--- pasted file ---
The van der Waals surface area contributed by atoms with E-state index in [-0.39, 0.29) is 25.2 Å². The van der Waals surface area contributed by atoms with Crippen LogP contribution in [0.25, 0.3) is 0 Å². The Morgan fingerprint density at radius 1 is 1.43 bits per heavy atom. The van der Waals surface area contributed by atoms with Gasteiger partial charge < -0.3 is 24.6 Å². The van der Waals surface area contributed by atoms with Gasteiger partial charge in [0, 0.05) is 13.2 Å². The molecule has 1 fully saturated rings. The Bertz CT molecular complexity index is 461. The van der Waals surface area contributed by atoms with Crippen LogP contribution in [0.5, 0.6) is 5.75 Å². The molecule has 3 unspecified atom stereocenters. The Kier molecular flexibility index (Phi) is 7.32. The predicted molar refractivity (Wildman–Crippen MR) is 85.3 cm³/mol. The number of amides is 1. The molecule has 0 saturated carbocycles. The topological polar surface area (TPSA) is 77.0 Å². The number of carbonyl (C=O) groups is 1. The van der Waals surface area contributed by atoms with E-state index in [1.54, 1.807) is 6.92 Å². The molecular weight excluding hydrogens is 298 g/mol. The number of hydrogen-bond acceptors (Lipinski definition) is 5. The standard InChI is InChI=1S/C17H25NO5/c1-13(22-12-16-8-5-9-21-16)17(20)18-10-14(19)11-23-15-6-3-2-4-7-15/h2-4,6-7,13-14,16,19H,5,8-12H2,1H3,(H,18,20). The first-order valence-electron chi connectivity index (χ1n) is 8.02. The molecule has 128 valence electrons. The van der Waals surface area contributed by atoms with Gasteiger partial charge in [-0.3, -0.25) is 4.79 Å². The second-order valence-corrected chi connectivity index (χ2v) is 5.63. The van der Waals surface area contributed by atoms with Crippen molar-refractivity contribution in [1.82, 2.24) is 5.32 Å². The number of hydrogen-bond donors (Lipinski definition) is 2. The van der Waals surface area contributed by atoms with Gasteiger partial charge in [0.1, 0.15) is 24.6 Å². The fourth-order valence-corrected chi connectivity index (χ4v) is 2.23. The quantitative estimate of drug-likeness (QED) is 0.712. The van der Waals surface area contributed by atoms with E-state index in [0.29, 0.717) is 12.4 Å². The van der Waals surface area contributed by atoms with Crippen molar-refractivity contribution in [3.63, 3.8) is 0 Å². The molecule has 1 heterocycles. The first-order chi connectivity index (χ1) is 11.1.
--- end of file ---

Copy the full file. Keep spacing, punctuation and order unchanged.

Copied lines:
The van der Waals surface area contributed by atoms with E-state index in [-0.39, 0.29) is 25.2 Å². The van der Waals surface area contributed by atoms with Crippen LogP contribution in [0.25, 0.3) is 0 Å². The Morgan fingerprint density at radius 1 is 1.43 bits per heavy atom. The van der Waals surface area contributed by atoms with Gasteiger partial charge < -0.3 is 24.6 Å². The van der Waals surface area contributed by atoms with Gasteiger partial charge in [0, 0.05) is 13.2 Å². The molecule has 1 fully saturated rings. The Bertz CT molecular complexity index is 461. The van der Waals surface area contributed by atoms with Crippen LogP contribution in [0.5, 0.6) is 5.75 Å². The molecule has 3 unspecified atom stereocenters. The Kier molecular flexibility index (Phi) is 7.32. The predicted molar refractivity (Wildman–Crippen MR) is 85.3 cm³/mol. The number of amides is 1. The molecule has 0 saturated carbocycles. The topological polar surface area (TPSA) is 77.0 Å². The number of carbonyl (C=O) groups is 1. The van der Waals surface area contributed by atoms with E-state index in [1.54, 1.807) is 6.92 Å². The molecular weight excluding hydrogens is 298 g/mol. The number of hydrogen-bond acceptors (Lipinski definition) is 5. The standard InChI is InChI=1S/C17H25NO5/c1-13(22-12-16-8-5-9-21-16)17(20)18-10-14(19)11-23-15-6-3-2-4-7-15/h2-4,6-7,13-14,16,19H,5,8-12H2,1H3,(H,18,20). The first-order valence-electron chi connectivity index (χ1n) is 8.02. The molecule has 128 valence electrons. The van der Waals surface area contributed by atoms with Gasteiger partial charge in [-0.3, -0.25) is 4.79 Å². The second-order valence-corrected chi connectivity index (χ2v) is 5.63. The van der Waals surface area contributed by atoms with Crippen molar-refractivity contribution in [1.82, 2.24) is 5.32 Å². The number of hydrogen-bond donors (Lipinski definition) is 2. The van der Waals surface area contributed by atoms with Gasteiger partial charge in [0.1, 0.15) is 24.6 Å². The fourth-order valence-corrected chi connectivity index (χ4v) is 2.23. The quantitative estimate of drug-likeness (QED) is 0.712. The van der Waals surface area contributed by atoms with E-state index in [0.29, 0.717) is 12.4 Å². The van der Waals surface area contributed by atoms with Crippen molar-refractivity contribution in [3.63, 3.8) is 0 Å². The molecule has 1 heterocycles. The first-order chi connectivity index (χ1) is 11.1.